There are several civilian variants of the SL-80, such as the Caccia hunting model, which primarily differs in the variety of finishes available, the addition of a recoil pad and sling swivels, and the different types of sights and ribs which could be mounted.  The Special 80 was also basically identical to the standard SL-80, but was lighter due to the use of the light alloy Ergal for the receiver housing instead of steel.  A Trap version was also built, which was heavier, used only a 27.5-inch barrel, a wider sighting rib with day-glo plastic front bead, and came only with a fixed choke of Improved Cylinder.  A Skeet version was also built; the SL-80 Skeet came in a variety of finishes and fanciness, a 25.625-inch barrel, a wide sighting rib, and threading for variable choke tubes.  A Super 80 Skeet was also produced, with the Ergal receiver.  A single 20-gauge variant, the 201 SL-80, was produced; this was offered only with a 25.625-inch barrel, fixed Improved Cylinder choke, and simple notch and bead sights instead of a sighting rib.  Finally, a specialized slug model was built; this version has a 21.625-inch non-rifled barrel, fully-adjustable rifle-type sights, fixed Cylindrical choke, a stock with a true pistol grip, and a rubber recoil pad on the stock.

     Several military and police versions of the SL-80 series were also produced, called the 121 M-1 series.  The basic 121 M-1 uses a weatherproofed walnut stock with a semi-pistol grip and a standard extended magazine; the steel metalwork is blued and the stock finished so that both are almost black in appearance.  The stock also includes a ventilated rubber recoil pad which is thicker than those used by civilian SL-80s equipped with recoil pads.  The magazine includes a barrel brace to further strengthen the gun.  The 19.75-inch barrel has a fixed Cylindrical choke.  Sights are rifle-type, with the rear sight being fully adjustable and the front sight having a florescent white insert.  The early 121 M-1s were unable to cycle shells without firing them; most, however, have a shutoff switch which allows manual loading and unloading of the chamber.  The 121 M-1 is able to fire virtually any sort of 2.75-inch or 3-inch shell, including round types which semiautomatic shotguns normally find difficult to use, such as riot-control munitions, light-propellant loads, “hot” loads, and other wildcat combinations of propellant and/or pellets (and of course, a variety of slug types).  Unfortunately, the very long recoil spring of the SL-80 series prevents the use of the folding stocks the military and police like so much, but Benelli would supply the 121 M-1 with a Choate Zytel synthetic stock and fore-end, which includes a true pistol grip instead of the semi-pistol grip wrist of the standard 121 M-1 as well as a thick ventilated rubber recoil pad.  (This stock can also be put on civilian SL-80s, but it was not done by Benelli.)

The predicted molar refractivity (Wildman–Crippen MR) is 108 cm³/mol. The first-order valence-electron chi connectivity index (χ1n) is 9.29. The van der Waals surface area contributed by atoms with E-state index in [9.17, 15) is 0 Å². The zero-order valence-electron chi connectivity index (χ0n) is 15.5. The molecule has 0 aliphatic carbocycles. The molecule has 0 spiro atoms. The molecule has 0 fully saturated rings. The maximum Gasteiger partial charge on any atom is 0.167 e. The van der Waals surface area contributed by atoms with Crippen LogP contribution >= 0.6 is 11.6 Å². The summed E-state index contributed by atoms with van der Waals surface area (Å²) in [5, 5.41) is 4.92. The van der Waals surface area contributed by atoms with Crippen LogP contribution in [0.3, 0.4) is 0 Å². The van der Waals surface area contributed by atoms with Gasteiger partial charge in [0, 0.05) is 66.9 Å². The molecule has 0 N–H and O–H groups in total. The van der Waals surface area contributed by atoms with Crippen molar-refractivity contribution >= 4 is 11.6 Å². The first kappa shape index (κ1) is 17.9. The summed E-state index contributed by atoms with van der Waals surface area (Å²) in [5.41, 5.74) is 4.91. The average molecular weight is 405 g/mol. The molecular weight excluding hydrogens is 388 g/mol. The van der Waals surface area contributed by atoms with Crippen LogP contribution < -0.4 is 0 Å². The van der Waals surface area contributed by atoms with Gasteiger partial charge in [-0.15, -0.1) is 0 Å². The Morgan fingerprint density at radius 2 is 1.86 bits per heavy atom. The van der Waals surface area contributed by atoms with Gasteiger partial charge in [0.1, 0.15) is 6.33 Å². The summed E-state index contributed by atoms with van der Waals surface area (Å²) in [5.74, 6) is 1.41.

Production of the SL-80 series ended in 1986; the civilian versions were replaced by a variety of more specialized shotguns (both in grade and use), and the military and police versions were largely replaced by the M-1 and M-3 Super 90 versions (and later by other models).